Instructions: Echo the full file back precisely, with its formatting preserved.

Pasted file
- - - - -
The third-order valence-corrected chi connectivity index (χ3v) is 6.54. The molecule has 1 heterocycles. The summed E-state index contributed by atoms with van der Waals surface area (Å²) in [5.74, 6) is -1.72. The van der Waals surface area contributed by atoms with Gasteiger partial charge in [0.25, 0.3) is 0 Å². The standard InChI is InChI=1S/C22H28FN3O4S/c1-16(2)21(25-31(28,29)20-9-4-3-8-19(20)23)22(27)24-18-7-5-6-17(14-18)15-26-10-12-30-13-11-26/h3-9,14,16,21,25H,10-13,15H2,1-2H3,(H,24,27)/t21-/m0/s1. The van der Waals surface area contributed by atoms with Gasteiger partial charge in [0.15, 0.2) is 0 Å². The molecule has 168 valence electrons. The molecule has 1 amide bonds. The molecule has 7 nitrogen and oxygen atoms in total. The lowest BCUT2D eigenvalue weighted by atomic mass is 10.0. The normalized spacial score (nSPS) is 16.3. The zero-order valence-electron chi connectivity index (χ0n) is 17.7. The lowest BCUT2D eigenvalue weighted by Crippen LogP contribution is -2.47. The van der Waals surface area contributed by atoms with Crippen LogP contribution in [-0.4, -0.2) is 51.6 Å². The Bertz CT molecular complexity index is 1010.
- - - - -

The third-order valence-corrected chi connectivity index (χ3v) is 6.54. The molecule has 1 heterocycles. The summed E-state index contributed by atoms with van der Waals surface area (Å²) in [5.74, 6) is -1.72. The van der Waals surface area contributed by atoms with Gasteiger partial charge in [0.25, 0.3) is 0 Å². The standard InChI is InChI=1S/C22H28FN3O4S/c1-16(2)21(25-31(28,29)20-9-4-3-8-19(20)23)22(27)24-18-7-5-6-17(14-18)15-26-10-12-30-13-11-26/h3-9,14,16,21,25H,10-13,15H2,1-2H3,(H,24,27)/t21-/m0/s1. The van der Waals surface area contributed by atoms with Gasteiger partial charge in [0.15, 0.2) is 0 Å². The molecule has 168 valence electrons. The molecule has 1 amide bonds. The molecule has 7 nitrogen and oxygen atoms in total. The lowest BCUT2D eigenvalue weighted by atomic mass is 10.0. The normalized spacial score (nSPS) is 16.3. The zero-order valence-electron chi connectivity index (χ0n) is 17.7. The lowest BCUT2D eigenvalue weighted by Crippen LogP contribution is -2.47. The van der Waals surface area contributed by atoms with Crippen LogP contribution in [-0.4, -0.2) is 51.6 Å². The Bertz CT molecular complexity index is 1010.